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Today's Stichomancy for Tyra Banks

The first excerpt represents the element of Air. It speaks of mental influences and the process of thought, and is drawn from The Oakdale Affair by Edgar Rice Burroughs:

much do I owe you for the rest of it?"

"Oh," said Jeb Case, rubbing his chin, eyeing the big roll of bills and wondering just the limit he might raise to, "I reckon 'bout four dollars an' six bits."

The Oskaloosa Kid peeled a five dollar bill from his roll and proffered it to the farmer. "I'm ever so much obliged," he said, "and you needn't mind about any change. I thank you so much." With which he took the several packages and pails and turned toward the road.

"Yew gotta return them pails!" shouted Mrs. Case af- ter him.


The Oakdale Affair
The second excerpt represents the element of Fire. It speaks of emotional influences and base passions, and is drawn from The Life and Adventures of Santa Claus by L. Frank Baum:

Claus deserves it? Will you not all vote to bestow it upon him?"

They were silent, still looking upon one another questioningly.

"Of what use is the Mantle of Immortality unless it is worn?" demanded Ak. "What will it profit any one of us to allow it to remain in its lonely shrine for all time to come?"

"Enough!" cried the Gnome King, abruptly. "We will vote on the matter, yes or no. For my part, I say yes!"

"And I!" said the Fairy Queen, promptly, and Ak rewarded her with a smile.

"My people in Burzee tell me they have learned to love him; therefore I vote to give Claus the Mantle," said the King of the Ryls.

"He is already a comrade of the Knooks," announced the ancient King of


The Life and Adventures of Santa Claus
The third excerpt represents the element of Water. It speaks of pure spiritual influences and feelings of love, and is drawn from The War in the Air by H. G. Wells:

They disappeared among the houses, and then came two engineers in blue shirts and trousers hotly pursued by three Japanese swordsman. The foremost of the two fugitives was a shapely man, and ran lightly and well; the second was a sturdy little man, and rather fat. He ran comically in leaps and bounds, with his plump arms bent up by his side and his head thrown back. The pursuers ran with uniforms and dark thin metal and leather head-dresses. The little man stumbled, and Bert gasped, realising a new horror in war.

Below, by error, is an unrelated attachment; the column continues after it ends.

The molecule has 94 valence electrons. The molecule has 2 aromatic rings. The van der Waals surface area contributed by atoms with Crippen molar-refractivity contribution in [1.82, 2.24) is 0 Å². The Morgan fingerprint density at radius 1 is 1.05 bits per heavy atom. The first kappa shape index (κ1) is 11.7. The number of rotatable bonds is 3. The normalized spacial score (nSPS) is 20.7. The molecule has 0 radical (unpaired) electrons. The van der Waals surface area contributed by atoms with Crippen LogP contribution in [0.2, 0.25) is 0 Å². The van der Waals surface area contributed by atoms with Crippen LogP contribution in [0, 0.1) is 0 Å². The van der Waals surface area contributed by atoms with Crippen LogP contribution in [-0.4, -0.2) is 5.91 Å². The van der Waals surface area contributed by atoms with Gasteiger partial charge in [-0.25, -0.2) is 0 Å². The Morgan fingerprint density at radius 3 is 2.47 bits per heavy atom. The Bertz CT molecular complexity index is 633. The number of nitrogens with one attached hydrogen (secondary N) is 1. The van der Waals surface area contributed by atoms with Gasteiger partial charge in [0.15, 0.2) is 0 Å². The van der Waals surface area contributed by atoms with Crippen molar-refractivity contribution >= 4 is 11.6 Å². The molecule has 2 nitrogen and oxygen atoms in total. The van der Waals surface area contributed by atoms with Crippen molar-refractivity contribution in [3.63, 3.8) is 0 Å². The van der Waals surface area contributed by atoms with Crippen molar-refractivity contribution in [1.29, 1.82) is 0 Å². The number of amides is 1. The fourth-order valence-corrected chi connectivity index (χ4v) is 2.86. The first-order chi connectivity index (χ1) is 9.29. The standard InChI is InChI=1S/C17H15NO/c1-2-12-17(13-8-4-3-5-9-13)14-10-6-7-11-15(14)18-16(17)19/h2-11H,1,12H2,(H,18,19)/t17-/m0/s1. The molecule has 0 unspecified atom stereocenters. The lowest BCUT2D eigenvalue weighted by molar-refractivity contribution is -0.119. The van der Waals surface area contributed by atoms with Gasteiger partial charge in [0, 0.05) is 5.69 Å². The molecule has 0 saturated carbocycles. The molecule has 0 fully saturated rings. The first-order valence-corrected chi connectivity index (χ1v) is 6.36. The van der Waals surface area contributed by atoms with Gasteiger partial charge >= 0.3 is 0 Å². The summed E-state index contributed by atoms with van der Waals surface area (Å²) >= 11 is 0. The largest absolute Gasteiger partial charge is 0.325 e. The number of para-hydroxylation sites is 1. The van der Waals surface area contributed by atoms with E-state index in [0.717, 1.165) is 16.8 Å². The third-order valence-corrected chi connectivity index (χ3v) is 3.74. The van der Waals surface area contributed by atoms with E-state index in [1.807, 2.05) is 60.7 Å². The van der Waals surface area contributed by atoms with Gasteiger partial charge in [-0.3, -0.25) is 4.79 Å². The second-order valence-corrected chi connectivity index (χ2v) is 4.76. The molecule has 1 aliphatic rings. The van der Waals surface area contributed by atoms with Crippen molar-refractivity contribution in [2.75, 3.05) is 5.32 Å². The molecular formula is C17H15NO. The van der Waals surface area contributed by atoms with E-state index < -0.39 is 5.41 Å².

The foremost swordsman won three strides on him and was near enough to slash at him and miss as he spurted.

The fourth excerpt represents the element of Earth. It speaks of physical influences and the impact of the unseen on the visible world, and is drawn from Inaugural Address by John F. Kennedy:

East and West. . .that can assure a more fruitful life for all mankind? Will you join in that historic effort?

In the long history of the world, only a few generations have been granted the role of defending freedom in its hour of maximum danger; I do not shrink from this responsibility. . .I welcome it. I do not believe that any of us would exchange places with any other people or any other generation. The energy, the faith, the devotion which we bring to this endeavor will light our country and all who serve it. . .and the glow from that fire can truly light the world.

And so, my fellow Americans. . .ask not what your country can do for you. . .ask what you can do for your country. My fellow